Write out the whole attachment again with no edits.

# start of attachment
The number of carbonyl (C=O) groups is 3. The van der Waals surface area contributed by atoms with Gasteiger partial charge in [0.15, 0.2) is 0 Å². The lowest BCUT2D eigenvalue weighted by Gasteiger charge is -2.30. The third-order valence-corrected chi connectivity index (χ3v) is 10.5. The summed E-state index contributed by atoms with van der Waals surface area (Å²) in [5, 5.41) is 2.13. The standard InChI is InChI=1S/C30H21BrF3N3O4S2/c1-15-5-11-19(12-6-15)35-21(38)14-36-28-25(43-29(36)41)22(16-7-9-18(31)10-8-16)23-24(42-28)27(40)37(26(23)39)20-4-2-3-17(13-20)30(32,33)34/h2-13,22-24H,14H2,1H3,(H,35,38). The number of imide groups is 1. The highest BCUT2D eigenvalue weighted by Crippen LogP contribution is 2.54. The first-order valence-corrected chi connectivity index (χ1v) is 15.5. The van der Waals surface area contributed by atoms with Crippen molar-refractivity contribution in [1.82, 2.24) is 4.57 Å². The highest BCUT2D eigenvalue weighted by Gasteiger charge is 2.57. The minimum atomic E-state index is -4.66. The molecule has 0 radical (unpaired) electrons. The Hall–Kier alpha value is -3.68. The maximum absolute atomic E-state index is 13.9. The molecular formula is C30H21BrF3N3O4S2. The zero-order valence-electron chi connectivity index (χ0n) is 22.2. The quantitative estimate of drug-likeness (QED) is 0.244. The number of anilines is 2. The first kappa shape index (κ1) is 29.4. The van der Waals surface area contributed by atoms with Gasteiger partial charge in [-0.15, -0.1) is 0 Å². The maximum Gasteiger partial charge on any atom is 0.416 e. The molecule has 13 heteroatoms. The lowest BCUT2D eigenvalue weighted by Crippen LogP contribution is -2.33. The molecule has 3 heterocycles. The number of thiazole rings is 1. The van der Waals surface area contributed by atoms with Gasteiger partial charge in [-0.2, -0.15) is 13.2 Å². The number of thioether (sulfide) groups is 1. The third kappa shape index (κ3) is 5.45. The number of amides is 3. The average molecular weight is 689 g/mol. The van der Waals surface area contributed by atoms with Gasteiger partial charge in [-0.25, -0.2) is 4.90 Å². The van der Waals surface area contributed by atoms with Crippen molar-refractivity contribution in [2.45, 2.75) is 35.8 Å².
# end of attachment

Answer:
The number of carbonyl (C=O) groups is 3. The van der Waals surface area contributed by atoms with Gasteiger partial charge in [0.15, 0.2) is 0 Å². The lowest BCUT2D eigenvalue weighted by Gasteiger charge is -2.30. The third-order valence-corrected chi connectivity index (χ3v) is 10.5. The summed E-state index contributed by atoms with van der Waals surface area (Å²) in [5, 5.41) is 2.13. The standard InChI is InChI=1S/C30H21BrF3N3O4S2/c1-15-5-11-19(12-6-15)35-21(38)14-36-28-25(43-29(36)41)22(16-7-9-18(31)10-8-16)23-24(42-28)27(40)37(26(23)39)20-4-2-3-17(13-20)30(32,33)34/h2-13,22-24H,14H2,1H3,(H,35,38). The number of imide groups is 1. The highest BCUT2D eigenvalue weighted by Crippen LogP contribution is 2.54. The first-order valence-corrected chi connectivity index (χ1v) is 15.5. The van der Waals surface area contributed by atoms with Crippen molar-refractivity contribution in [1.82, 2.24) is 4.57 Å². The highest BCUT2D eigenvalue weighted by Gasteiger charge is 2.57. The minimum atomic E-state index is -4.66. The molecule has 0 radical (unpaired) electrons. The Hall–Kier alpha value is -3.68. The maximum absolute atomic E-state index is 13.9. The molecular formula is C30H21BrF3N3O4S2. The zero-order valence-electron chi connectivity index (χ0n) is 22.2. The quantitative estimate of drug-likeness (QED) is 0.244. The number of anilines is 2. The first kappa shape index (κ1) is 29.4. The van der Waals surface area contributed by atoms with Gasteiger partial charge in [-0.15, -0.1) is 0 Å². The maximum Gasteiger partial charge on any atom is 0.416 e. The molecule has 13 heteroatoms. The lowest BCUT2D eigenvalue weighted by Crippen LogP contribution is -2.33. The molecule has 3 heterocycles. The number of thiazole rings is 1. The van der Waals surface area contributed by atoms with Gasteiger partial charge in [-0.2, -0.15) is 13.2 Å². The number of thioether (sulfide) groups is 1. The third kappa shape index (κ3) is 5.45. The number of amides is 3. The average molecular weight is 689 g/mol. The van der Waals surface area contributed by atoms with Gasteiger partial charge in [-0.25, -0.2) is 4.90 Å². The van der Waals surface area contributed by atoms with Crippen molar-refractivity contribution in [2.45, 2.75) is 35.8 Å².